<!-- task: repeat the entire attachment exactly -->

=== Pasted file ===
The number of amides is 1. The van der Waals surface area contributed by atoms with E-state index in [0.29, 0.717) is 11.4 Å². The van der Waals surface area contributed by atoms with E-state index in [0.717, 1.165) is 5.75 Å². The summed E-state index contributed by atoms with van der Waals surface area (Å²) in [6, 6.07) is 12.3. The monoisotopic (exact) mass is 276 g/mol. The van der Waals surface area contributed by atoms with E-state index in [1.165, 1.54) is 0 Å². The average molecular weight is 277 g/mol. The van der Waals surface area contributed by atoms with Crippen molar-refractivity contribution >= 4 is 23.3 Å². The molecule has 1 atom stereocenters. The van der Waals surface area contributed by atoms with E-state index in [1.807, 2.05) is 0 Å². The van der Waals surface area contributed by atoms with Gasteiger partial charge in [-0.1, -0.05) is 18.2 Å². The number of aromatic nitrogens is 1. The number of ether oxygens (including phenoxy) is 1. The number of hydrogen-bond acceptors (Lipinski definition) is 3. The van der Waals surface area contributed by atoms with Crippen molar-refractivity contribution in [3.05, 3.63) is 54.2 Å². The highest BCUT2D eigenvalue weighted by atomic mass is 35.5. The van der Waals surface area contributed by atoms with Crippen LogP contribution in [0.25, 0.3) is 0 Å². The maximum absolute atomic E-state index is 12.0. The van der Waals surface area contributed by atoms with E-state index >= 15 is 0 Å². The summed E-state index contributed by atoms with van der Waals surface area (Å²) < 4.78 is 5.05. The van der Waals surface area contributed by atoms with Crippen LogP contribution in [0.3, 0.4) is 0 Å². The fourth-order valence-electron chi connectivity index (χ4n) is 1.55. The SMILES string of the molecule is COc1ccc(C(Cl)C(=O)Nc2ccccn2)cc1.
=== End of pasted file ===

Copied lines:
The number of amides is 1. The van der Waals surface area contributed by atoms with E-state index in [0.29, 0.717) is 11.4 Å². The van der Waals surface area contributed by atoms with E-state index in [0.717, 1.165) is 5.75 Å². The summed E-state index contributed by atoms with van der Waals surface area (Å²) in [6, 6.07) is 12.3. The monoisotopic (exact) mass is 276 g/mol. The van der Waals surface area contributed by atoms with E-state index in [1.165, 1.54) is 0 Å². The average molecular weight is 277 g/mol. The van der Waals surface area contributed by atoms with Crippen molar-refractivity contribution >= 4 is 23.3 Å². The molecule has 1 atom stereocenters. The van der Waals surface area contributed by atoms with E-state index in [1.807, 2.05) is 0 Å². The van der Waals surface area contributed by atoms with Gasteiger partial charge in [-0.1, -0.05) is 18.2 Å². The number of aromatic nitrogens is 1. The number of ether oxygens (including phenoxy) is 1. The number of hydrogen-bond acceptors (Lipinski definition) is 3. The van der Waals surface area contributed by atoms with Crippen molar-refractivity contribution in [3.05, 3.63) is 54.2 Å². The highest BCUT2D eigenvalue weighted by atomic mass is 35.5. The van der Waals surface area contributed by atoms with Crippen LogP contribution in [0.25, 0.3) is 0 Å². The maximum absolute atomic E-state index is 12.0. The van der Waals surface area contributed by atoms with E-state index >= 15 is 0 Å². The summed E-state index contributed by atoms with van der Waals surface area (Å²) < 4.78 is 5.05. The van der Waals surface area contributed by atoms with Crippen LogP contribution in [0.3, 0.4) is 0 Å². The fourth-order valence-electron chi connectivity index (χ4n) is 1.55. The SMILES string of the molecule is COc1ccc(C(Cl)C(=O)Nc2ccccn2)cc1.